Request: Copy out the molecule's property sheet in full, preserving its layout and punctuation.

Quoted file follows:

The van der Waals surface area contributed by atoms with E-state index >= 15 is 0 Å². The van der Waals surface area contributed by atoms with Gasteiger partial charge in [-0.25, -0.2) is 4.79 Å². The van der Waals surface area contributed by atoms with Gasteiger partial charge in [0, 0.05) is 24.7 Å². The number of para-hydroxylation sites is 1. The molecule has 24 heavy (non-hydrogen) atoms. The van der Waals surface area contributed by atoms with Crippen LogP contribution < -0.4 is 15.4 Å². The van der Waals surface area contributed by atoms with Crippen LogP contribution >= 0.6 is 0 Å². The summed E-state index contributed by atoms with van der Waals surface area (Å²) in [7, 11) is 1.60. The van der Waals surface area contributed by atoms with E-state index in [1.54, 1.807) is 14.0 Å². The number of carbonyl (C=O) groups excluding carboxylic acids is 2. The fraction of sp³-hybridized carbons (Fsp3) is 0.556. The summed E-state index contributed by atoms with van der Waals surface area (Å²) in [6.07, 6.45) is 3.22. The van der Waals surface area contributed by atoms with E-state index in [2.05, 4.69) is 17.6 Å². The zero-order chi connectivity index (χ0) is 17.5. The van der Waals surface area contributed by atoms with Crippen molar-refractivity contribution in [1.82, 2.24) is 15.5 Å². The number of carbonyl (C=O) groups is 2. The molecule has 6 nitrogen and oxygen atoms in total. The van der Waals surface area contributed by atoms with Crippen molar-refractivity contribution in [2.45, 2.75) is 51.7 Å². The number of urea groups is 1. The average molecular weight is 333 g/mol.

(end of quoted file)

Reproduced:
The van der Waals surface area contributed by atoms with E-state index >= 15 is 0 Å². The van der Waals surface area contributed by atoms with Gasteiger partial charge in [-0.25, -0.2) is 4.79 Å². The van der Waals surface area contributed by atoms with Gasteiger partial charge in [0, 0.05) is 24.7 Å². The number of para-hydroxylation sites is 1. The molecule has 24 heavy (non-hydrogen) atoms. The van der Waals surface area contributed by atoms with Crippen LogP contribution < -0.4 is 15.4 Å². The van der Waals surface area contributed by atoms with Crippen LogP contribution >= 0.6 is 0 Å². The summed E-state index contributed by atoms with van der Waals surface area (Å²) in [7, 11) is 1.60. The van der Waals surface area contributed by atoms with E-state index in [1.54, 1.807) is 14.0 Å². The number of carbonyl (C=O) groups excluding carboxylic acids is 2. The fraction of sp³-hybridized carbons (Fsp3) is 0.556. The summed E-state index contributed by atoms with van der Waals surface area (Å²) in [6.07, 6.45) is 3.22. The van der Waals surface area contributed by atoms with E-state index in [2.05, 4.69) is 17.6 Å². The zero-order chi connectivity index (χ0) is 17.5. The van der Waals surface area contributed by atoms with Crippen molar-refractivity contribution in [1.82, 2.24) is 15.5 Å². The number of carbonyl (C=O) groups is 2. The molecule has 6 nitrogen and oxygen atoms in total. The van der Waals surface area contributed by atoms with Crippen molar-refractivity contribution in [2.45, 2.75) is 51.7 Å². The number of urea groups is 1. The average molecular weight is 333 g/mol.